The Key: Young Critics Mentorship Program brings students to various productions around Chicago, teaching them about arts criticism as they try their hand at writing reviews. The opinions of the students are their own; we workshop the pieces in seminar every other week, and then they edit their reviews before publication. These reviews from our Fall session are edited by Oliver Sava and Regina Victor
The fact that somehow the existence of female sexuality is still up for debate is almost impressive in how narrow-minded it is. Not enough has been sad about the epidemic of “hysteria” in the 1800’s. The fact that a legitimate medical diagnosis was given to women who were experiencing the wide spectrum of basic human emotion and no longer living up to men’s expectations is nearly laughable. And yet, as off the wall as it sounds, it should only come as a shock to someone who hasn’t picked up a newspaper in the past month.
The rampant sexism was more offensive because it was surrounded by a bunch of men patting themselves on the back for the huge technological advancements being made. The illusion of female autonomy and choice was being paraded, but in Sarah Ruhl’s In The Next Room or the vibrator play, we see Mrs. Catherine Givings (Rochelle Therrien) literally trapped. The set is wrapped by delicate wooden bars that cause her home to imitate the birdcages atop her piano, languishing for the human touch, similar to Mrs. Givings herself. She’s a trapped bird, flying circles around the same four walls day after day.
The subject matter of Ruhl’s play calls to mind Charlotte Perkins Gilman’s “The Yellow Wallpaper,” a connection not missed by Timeline’s production team. A number of allusions were made to the classic short story detailing the derailing sanity of a woman being treated for hysteria. Early on, a very distraught Catherine Givings tells of her discomfort around the green curtains “filled with ghosts,” and you can find Mrs. Givings examining the yellow floral pattern on her walls whenever she finds herself a bit overwhelmed.
Sarah JHP Watkins’ set was exquisite, placing us deep within in the home of the Givings, a well to-do family in late 19th-century America. The operating theater (or The Next Room) was clearly separated, and there were often times when two scenes were happening simultaneously. This could have been a distraction, but those silent moments in the operating theater give the audience access to the information Mrs. Givings so desperately wants. What I especially loved was the romanticism of natural light, and seeing what electricity and the lightbulb symbolized as the world entered a new age of understanding. Its difficult to truly recognize what a monumental event it was when false light was introduced into our everyday lives.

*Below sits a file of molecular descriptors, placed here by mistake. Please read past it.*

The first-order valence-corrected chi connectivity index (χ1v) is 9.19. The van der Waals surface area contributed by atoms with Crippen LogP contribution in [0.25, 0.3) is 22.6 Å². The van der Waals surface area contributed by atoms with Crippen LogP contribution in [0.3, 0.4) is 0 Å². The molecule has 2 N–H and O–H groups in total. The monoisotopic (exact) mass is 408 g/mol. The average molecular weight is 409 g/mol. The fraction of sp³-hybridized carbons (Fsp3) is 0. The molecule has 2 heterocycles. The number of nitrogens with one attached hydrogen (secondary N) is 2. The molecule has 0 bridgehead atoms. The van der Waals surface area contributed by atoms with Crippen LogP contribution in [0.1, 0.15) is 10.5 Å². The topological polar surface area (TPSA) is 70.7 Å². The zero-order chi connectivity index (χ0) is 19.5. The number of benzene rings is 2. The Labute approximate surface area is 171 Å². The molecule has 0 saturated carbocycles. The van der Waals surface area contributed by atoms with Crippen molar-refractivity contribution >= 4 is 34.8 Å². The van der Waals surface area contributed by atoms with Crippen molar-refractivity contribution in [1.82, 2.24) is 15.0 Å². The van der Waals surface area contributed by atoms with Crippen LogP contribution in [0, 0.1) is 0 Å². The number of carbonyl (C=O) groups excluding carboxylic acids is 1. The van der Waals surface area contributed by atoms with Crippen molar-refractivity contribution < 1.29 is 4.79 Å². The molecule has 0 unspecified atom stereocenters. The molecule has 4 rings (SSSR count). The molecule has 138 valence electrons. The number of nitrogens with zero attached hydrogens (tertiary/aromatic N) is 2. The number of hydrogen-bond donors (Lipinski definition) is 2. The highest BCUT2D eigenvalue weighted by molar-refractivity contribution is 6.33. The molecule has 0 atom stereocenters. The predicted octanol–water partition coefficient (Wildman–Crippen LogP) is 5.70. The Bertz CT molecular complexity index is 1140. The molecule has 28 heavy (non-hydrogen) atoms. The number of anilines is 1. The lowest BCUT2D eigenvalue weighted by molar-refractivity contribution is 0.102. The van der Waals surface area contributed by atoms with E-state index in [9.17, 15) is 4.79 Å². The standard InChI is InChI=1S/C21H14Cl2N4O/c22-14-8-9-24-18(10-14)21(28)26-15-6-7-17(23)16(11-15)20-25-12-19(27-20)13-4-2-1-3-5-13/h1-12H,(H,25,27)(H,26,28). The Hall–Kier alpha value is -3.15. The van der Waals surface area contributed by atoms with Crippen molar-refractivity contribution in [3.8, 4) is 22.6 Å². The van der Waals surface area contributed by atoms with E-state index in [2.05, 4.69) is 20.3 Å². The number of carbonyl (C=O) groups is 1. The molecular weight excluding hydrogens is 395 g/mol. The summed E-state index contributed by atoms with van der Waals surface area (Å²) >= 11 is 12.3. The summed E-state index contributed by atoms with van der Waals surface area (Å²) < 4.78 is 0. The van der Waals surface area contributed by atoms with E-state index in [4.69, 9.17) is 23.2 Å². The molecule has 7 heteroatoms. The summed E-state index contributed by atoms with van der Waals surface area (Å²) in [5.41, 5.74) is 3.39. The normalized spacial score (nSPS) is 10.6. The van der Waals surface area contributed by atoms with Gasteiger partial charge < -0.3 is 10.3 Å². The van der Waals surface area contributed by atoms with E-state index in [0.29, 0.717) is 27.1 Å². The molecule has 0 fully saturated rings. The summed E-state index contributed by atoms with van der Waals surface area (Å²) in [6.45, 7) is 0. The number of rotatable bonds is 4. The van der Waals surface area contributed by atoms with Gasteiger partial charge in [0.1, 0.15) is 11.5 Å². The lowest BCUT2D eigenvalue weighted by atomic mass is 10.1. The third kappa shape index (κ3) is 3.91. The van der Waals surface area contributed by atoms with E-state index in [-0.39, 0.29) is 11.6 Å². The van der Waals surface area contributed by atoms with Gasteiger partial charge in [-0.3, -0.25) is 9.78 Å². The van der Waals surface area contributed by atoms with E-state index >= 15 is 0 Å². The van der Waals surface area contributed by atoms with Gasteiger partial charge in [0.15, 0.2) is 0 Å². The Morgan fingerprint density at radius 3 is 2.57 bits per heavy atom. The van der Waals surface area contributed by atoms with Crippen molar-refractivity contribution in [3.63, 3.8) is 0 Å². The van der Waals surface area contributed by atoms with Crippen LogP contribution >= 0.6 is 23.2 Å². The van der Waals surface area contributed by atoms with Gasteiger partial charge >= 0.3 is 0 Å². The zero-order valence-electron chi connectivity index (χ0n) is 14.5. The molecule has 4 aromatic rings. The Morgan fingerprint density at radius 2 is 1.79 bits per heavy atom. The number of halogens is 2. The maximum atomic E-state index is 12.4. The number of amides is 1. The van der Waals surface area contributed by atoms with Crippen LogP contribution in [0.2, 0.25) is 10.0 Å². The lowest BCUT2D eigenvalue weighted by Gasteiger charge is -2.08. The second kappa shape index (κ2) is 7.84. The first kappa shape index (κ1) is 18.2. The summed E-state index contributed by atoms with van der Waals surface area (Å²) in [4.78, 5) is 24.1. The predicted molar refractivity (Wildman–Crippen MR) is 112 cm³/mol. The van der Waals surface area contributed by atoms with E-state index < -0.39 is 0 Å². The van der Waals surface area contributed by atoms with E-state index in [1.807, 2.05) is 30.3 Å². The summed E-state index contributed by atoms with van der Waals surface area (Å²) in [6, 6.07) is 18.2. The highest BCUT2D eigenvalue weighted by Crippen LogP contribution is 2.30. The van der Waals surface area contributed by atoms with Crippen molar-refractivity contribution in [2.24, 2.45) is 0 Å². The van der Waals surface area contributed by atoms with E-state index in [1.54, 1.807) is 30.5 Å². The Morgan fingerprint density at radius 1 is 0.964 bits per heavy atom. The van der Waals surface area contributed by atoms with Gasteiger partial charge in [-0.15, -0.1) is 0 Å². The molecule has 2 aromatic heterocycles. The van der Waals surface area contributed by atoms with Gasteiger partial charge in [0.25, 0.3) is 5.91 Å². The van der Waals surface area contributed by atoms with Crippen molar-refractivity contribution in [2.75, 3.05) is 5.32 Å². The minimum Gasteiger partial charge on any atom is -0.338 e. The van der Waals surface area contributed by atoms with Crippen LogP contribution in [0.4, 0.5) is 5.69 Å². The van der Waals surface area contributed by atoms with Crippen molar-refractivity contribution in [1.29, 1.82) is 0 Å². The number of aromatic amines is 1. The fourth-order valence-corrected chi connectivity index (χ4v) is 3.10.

In The Next Room or the vibrator play could have very easily moved into the realm of being a sex farce, something the team was aware of and did a miraculous job avoiding. A highlight of the production was Joel Ewing’s Mr. Daldry. Unaware of his blatantly piggish nature and the impoliteness of his comments, it was almost difficult to be mad at him because he was so empathetic. It would be easy to point to Mr. Daldry as the villain of the story, but Ewing didn’t allow us to do that. His delivery wasn’t poisonous or malicious, but simply dumb. In The Next Room looks at the absurdity of the time and what occurred through pure ignorance. Ewing was a perfect encapsulation of that.
I could not understand why the Dr. Givings (Anish Jethmalani) and his wife were together. They didn’t seem to work together. One was excitable and curious, the other so straightforward and severe. There was an inability on both these characters parts to recognize the blunt nature of their words. In a time when all there was were manners, saying exactly what came to your head was not the best quality to possess. But neither character speaks out of malice, they simply speak their truth. With Mrs. Givings, it is how her surrounding and the stories of the people around make her feel and what she needs. And Dr. Givings is a man of science.
At first glance, there is not a lot of connections that can be made from where we are right now and where they are. However, getting a better look, you’ll soon discover that the similarities are a bit scary in their likeness. We are living in a time when ownership of women bodies is, for some reason, a hotly debated issue. We are also existing during a time of immense technological change. In The Next Room speaks to this current moment in ways I could have never expected.
I’m walking to the train from the theatre having seen In the Next Room or the vibrator play. I decide to head over to Blaze Pizza because I’m hungry and there’s not much else open. I walk in and head up to the counter, and the woman on the other side taking my order notices my press kit. “So you like theatre?” she asks, and I say yes. Then she asks “What’s it about?”, and it’s there that I pause.
My first thought is to go the shock route. “It’s a play about the first uses of the vibrator!” It works, considering the play itself is ostensibly a comedy. There’s plenty of great laughs, after all, most built on the social conservatism of the late 1800’s.
It’s not specifically historical either. There wasn’t really a Dr. Givings (Anish Jethmalani), whose obsession with his science blinds him to the fact that his new medical instrument is in fact the first electric sex toy. But that’s not really the focus of the play either. If anything, playwright Sarah Ruhl makes the doctor’s wife Catherine (Rochelle Therrien) the protagonist.